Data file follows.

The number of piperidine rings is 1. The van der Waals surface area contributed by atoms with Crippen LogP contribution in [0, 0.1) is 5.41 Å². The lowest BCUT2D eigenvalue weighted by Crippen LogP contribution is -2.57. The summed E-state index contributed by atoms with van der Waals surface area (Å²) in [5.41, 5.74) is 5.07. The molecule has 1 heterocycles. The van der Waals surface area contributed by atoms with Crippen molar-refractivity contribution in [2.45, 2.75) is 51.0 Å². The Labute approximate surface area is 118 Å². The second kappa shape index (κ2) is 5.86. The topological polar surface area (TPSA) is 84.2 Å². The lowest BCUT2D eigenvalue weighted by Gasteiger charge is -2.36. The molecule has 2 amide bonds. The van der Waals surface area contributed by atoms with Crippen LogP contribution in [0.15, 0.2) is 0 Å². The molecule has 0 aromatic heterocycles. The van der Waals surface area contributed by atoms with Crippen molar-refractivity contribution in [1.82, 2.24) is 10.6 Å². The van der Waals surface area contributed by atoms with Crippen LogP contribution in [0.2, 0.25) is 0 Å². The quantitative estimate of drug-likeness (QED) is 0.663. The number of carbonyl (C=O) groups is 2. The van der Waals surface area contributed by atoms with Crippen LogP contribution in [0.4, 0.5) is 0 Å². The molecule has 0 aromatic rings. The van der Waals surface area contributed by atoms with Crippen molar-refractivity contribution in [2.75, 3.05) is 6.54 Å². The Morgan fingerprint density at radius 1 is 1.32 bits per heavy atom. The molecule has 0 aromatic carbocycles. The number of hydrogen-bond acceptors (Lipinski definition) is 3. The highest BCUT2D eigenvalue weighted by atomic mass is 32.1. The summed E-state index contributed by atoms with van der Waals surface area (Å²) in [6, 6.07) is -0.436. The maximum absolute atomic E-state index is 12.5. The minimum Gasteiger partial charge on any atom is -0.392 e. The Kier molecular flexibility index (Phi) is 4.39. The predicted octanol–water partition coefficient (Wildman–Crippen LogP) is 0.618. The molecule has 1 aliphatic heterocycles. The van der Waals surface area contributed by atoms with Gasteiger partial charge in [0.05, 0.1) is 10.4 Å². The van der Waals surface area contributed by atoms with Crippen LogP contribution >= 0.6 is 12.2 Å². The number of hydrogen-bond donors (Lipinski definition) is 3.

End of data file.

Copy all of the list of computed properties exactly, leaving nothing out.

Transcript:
The number of piperidine rings is 1. The van der Waals surface area contributed by atoms with Crippen LogP contribution in [0, 0.1) is 5.41 Å². The lowest BCUT2D eigenvalue weighted by Crippen LogP contribution is -2.57. The summed E-state index contributed by atoms with van der Waals surface area (Å²) in [5.41, 5.74) is 5.07. The molecule has 1 heterocycles. The van der Waals surface area contributed by atoms with Crippen molar-refractivity contribution in [2.45, 2.75) is 51.0 Å². The Labute approximate surface area is 118 Å². The second kappa shape index (κ2) is 5.86. The topological polar surface area (TPSA) is 84.2 Å². The lowest BCUT2D eigenvalue weighted by Gasteiger charge is -2.36. The molecule has 2 amide bonds. The van der Waals surface area contributed by atoms with Crippen LogP contribution in [0.15, 0.2) is 0 Å². The molecule has 0 aromatic heterocycles. The van der Waals surface area contributed by atoms with Crippen molar-refractivity contribution in [1.82, 2.24) is 10.6 Å². The van der Waals surface area contributed by atoms with Crippen LogP contribution in [0.2, 0.25) is 0 Å². The quantitative estimate of drug-likeness (QED) is 0.663. The number of carbonyl (C=O) groups is 2. The van der Waals surface area contributed by atoms with Crippen LogP contribution in [0.4, 0.5) is 0 Å². The molecule has 0 aromatic rings. The van der Waals surface area contributed by atoms with Crippen molar-refractivity contribution in [2.75, 3.05) is 6.54 Å². The Morgan fingerprint density at radius 1 is 1.32 bits per heavy atom. The molecule has 0 aromatic carbocycles. The number of hydrogen-bond acceptors (Lipinski definition) is 3. The highest BCUT2D eigenvalue weighted by atomic mass is 32.1. The summed E-state index contributed by atoms with van der Waals surface area (Å²) in [6, 6.07) is -0.436. The maximum absolute atomic E-state index is 12.5. The minimum Gasteiger partial charge on any atom is -0.392 e. The Kier molecular flexibility index (Phi) is 4.39. The predicted octanol–water partition coefficient (Wildman–Crippen LogP) is 0.618. The molecule has 1 aliphatic heterocycles. The van der Waals surface area contributed by atoms with Gasteiger partial charge in [0.05, 0.1) is 10.4 Å². The van der Waals surface area contributed by atoms with Crippen LogP contribution >= 0.6 is 12.2 Å². The number of hydrogen-bond donors (Lipinski definition) is 3.